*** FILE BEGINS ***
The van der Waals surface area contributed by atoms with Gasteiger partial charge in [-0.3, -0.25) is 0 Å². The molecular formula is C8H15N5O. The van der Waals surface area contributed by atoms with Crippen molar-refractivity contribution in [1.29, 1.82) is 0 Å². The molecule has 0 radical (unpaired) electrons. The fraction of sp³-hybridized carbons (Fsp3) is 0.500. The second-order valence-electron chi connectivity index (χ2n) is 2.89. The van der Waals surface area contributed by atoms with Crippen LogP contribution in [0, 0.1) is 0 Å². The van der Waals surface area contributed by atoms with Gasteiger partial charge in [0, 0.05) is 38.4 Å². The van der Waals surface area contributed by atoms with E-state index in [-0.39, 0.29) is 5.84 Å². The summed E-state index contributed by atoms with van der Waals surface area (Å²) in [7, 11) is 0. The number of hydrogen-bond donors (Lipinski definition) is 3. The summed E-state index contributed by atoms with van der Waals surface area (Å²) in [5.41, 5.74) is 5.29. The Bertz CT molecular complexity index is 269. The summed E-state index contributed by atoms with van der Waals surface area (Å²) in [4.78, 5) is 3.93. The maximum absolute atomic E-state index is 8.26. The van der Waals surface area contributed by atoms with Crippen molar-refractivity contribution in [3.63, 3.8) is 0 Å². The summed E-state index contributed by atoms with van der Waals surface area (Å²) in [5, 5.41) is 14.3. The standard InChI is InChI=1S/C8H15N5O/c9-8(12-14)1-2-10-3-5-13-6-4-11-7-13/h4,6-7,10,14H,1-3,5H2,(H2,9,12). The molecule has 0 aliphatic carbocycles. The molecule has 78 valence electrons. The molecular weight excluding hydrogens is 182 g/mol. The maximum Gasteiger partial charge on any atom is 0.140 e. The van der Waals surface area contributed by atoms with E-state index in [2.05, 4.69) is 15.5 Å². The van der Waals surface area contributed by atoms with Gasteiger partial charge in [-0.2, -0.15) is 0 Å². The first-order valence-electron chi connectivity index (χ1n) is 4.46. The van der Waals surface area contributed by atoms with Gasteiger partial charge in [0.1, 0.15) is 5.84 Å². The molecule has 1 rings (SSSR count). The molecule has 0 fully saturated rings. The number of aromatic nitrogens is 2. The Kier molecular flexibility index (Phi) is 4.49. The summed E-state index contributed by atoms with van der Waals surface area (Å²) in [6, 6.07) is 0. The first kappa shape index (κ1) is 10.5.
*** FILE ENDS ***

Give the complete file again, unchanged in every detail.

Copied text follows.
The van der Waals surface area contributed by atoms with Gasteiger partial charge in [-0.3, -0.25) is 0 Å². The molecular formula is C8H15N5O. The van der Waals surface area contributed by atoms with Crippen molar-refractivity contribution in [1.29, 1.82) is 0 Å². The molecule has 0 radical (unpaired) electrons. The fraction of sp³-hybridized carbons (Fsp3) is 0.500. The second-order valence-electron chi connectivity index (χ2n) is 2.89. The van der Waals surface area contributed by atoms with Crippen LogP contribution in [0, 0.1) is 0 Å². The van der Waals surface area contributed by atoms with Gasteiger partial charge in [0, 0.05) is 38.4 Å². The van der Waals surface area contributed by atoms with E-state index in [-0.39, 0.29) is 5.84 Å². The summed E-state index contributed by atoms with van der Waals surface area (Å²) in [7, 11) is 0. The number of hydrogen-bond donors (Lipinski definition) is 3. The summed E-state index contributed by atoms with van der Waals surface area (Å²) in [5.41, 5.74) is 5.29. The Bertz CT molecular complexity index is 269. The summed E-state index contributed by atoms with van der Waals surface area (Å²) in [4.78, 5) is 3.93. The maximum absolute atomic E-state index is 8.26. The van der Waals surface area contributed by atoms with Crippen molar-refractivity contribution in [3.63, 3.8) is 0 Å². The summed E-state index contributed by atoms with van der Waals surface area (Å²) in [5, 5.41) is 14.3. The standard InChI is InChI=1S/C8H15N5O/c9-8(12-14)1-2-10-3-5-13-6-4-11-7-13/h4,6-7,10,14H,1-3,5H2,(H2,9,12). The molecule has 0 aliphatic carbocycles. The molecule has 78 valence electrons. The molecular weight excluding hydrogens is 182 g/mol. The maximum Gasteiger partial charge on any atom is 0.140 e. The van der Waals surface area contributed by atoms with E-state index in [2.05, 4.69) is 15.5 Å². The van der Waals surface area contributed by atoms with Gasteiger partial charge in [-0.2, -0.15) is 0 Å². The first-order valence-electron chi connectivity index (χ1n) is 4.46. The van der Waals surface area contributed by atoms with Gasteiger partial charge in [0.1, 0.15) is 5.84 Å². The molecule has 1 rings (SSSR count). The molecule has 0 fully saturated rings. The number of aromatic nitrogens is 2. The Kier molecular flexibility index (Phi) is 4.49. The summed E-state index contributed by atoms with van der Waals surface area (Å²) in [6, 6.07) is 0. The first kappa shape index (κ1) is 10.5.